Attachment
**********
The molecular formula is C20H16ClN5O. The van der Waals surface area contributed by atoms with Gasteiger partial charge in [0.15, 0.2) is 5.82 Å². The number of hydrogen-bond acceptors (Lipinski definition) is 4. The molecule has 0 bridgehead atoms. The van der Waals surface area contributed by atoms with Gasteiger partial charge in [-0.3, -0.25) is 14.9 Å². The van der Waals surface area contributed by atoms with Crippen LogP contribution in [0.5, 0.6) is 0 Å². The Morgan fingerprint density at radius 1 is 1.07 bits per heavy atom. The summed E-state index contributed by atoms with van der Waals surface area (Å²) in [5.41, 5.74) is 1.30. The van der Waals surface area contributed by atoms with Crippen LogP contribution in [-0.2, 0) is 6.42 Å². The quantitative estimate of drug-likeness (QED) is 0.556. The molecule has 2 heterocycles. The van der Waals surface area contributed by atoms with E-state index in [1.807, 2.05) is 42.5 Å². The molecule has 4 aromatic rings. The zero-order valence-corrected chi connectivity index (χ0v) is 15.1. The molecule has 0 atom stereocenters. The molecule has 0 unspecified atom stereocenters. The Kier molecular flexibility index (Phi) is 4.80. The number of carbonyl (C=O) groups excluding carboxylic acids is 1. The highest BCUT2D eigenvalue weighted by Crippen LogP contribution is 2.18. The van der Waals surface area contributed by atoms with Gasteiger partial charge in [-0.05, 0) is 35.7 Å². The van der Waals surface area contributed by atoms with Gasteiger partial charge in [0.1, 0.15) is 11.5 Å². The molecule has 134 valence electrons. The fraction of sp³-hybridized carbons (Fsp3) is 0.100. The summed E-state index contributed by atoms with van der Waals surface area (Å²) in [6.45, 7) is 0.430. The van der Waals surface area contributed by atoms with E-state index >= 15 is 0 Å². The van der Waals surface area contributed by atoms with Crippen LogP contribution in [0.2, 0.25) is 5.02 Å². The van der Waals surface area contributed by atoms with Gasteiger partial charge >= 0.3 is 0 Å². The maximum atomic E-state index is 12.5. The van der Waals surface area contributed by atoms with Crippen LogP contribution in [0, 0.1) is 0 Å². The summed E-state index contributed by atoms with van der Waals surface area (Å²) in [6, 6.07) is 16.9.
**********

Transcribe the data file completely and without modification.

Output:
The molecular formula is C20H16ClN5O. The van der Waals surface area contributed by atoms with Gasteiger partial charge in [0.15, 0.2) is 5.82 Å². The number of hydrogen-bond acceptors (Lipinski definition) is 4. The molecule has 0 bridgehead atoms. The van der Waals surface area contributed by atoms with Gasteiger partial charge in [-0.3, -0.25) is 14.9 Å². The van der Waals surface area contributed by atoms with Crippen LogP contribution in [0.5, 0.6) is 0 Å². The Morgan fingerprint density at radius 1 is 1.07 bits per heavy atom. The summed E-state index contributed by atoms with van der Waals surface area (Å²) in [5.41, 5.74) is 1.30. The van der Waals surface area contributed by atoms with Crippen LogP contribution in [-0.2, 0) is 6.42 Å². The quantitative estimate of drug-likeness (QED) is 0.556. The molecule has 2 heterocycles. The van der Waals surface area contributed by atoms with E-state index in [1.807, 2.05) is 42.5 Å². The molecule has 4 aromatic rings. The zero-order valence-corrected chi connectivity index (χ0v) is 15.1. The molecule has 0 atom stereocenters. The molecule has 0 unspecified atom stereocenters. The Kier molecular flexibility index (Phi) is 4.80. The number of carbonyl (C=O) groups excluding carboxylic acids is 1. The highest BCUT2D eigenvalue weighted by Crippen LogP contribution is 2.18. The van der Waals surface area contributed by atoms with Gasteiger partial charge in [-0.05, 0) is 35.7 Å². The van der Waals surface area contributed by atoms with Gasteiger partial charge in [0.1, 0.15) is 11.5 Å². The molecule has 134 valence electrons. The fraction of sp³-hybridized carbons (Fsp3) is 0.100. The summed E-state index contributed by atoms with van der Waals surface area (Å²) in [6.45, 7) is 0.430. The van der Waals surface area contributed by atoms with E-state index >= 15 is 0 Å². The van der Waals surface area contributed by atoms with Crippen LogP contribution in [0.2, 0.25) is 5.02 Å². The van der Waals surface area contributed by atoms with Gasteiger partial charge >= 0.3 is 0 Å². The maximum atomic E-state index is 12.5. The van der Waals surface area contributed by atoms with Crippen LogP contribution in [0, 0.1) is 0 Å². The summed E-state index contributed by atoms with van der Waals surface area (Å²) in [6, 6.07) is 16.9.